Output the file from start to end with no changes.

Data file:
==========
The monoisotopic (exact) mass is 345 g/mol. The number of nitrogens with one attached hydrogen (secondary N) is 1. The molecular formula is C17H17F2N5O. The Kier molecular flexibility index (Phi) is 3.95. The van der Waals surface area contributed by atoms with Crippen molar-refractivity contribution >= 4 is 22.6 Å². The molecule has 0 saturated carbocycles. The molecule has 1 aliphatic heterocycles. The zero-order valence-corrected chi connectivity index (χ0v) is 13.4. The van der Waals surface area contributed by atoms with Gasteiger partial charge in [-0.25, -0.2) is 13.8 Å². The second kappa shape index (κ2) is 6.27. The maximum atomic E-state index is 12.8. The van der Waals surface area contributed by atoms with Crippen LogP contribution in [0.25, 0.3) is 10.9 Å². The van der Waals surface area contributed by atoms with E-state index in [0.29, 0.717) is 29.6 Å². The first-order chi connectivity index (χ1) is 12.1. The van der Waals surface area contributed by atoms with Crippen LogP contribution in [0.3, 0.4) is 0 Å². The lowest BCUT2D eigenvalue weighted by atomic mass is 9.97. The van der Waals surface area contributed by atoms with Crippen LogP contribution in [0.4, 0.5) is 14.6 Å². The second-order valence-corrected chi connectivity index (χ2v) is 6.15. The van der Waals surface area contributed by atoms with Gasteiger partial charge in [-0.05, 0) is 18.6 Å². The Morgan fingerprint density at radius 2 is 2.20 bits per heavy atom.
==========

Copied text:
The monoisotopic (exact) mass is 345 g/mol. The number of nitrogens with one attached hydrogen (secondary N) is 1. The molecular formula is C17H17F2N5O. The Kier molecular flexibility index (Phi) is 3.95. The van der Waals surface area contributed by atoms with Crippen molar-refractivity contribution >= 4 is 22.6 Å². The molecule has 0 saturated carbocycles. The molecule has 1 aliphatic heterocycles. The zero-order valence-corrected chi connectivity index (χ0v) is 13.4. The van der Waals surface area contributed by atoms with Gasteiger partial charge in [-0.25, -0.2) is 13.8 Å². The second kappa shape index (κ2) is 6.27. The maximum atomic E-state index is 12.8. The van der Waals surface area contributed by atoms with Crippen LogP contribution in [0.25, 0.3) is 10.9 Å². The van der Waals surface area contributed by atoms with E-state index in [0.29, 0.717) is 29.6 Å². The first-order chi connectivity index (χ1) is 12.1. The van der Waals surface area contributed by atoms with Crippen LogP contribution in [0.3, 0.4) is 0 Å². The lowest BCUT2D eigenvalue weighted by atomic mass is 9.97. The van der Waals surface area contributed by atoms with Crippen LogP contribution in [0.4, 0.5) is 14.6 Å². The second-order valence-corrected chi connectivity index (χ2v) is 6.15. The van der Waals surface area contributed by atoms with Gasteiger partial charge in [-0.05, 0) is 18.6 Å². The Morgan fingerprint density at radius 2 is 2.20 bits per heavy atom.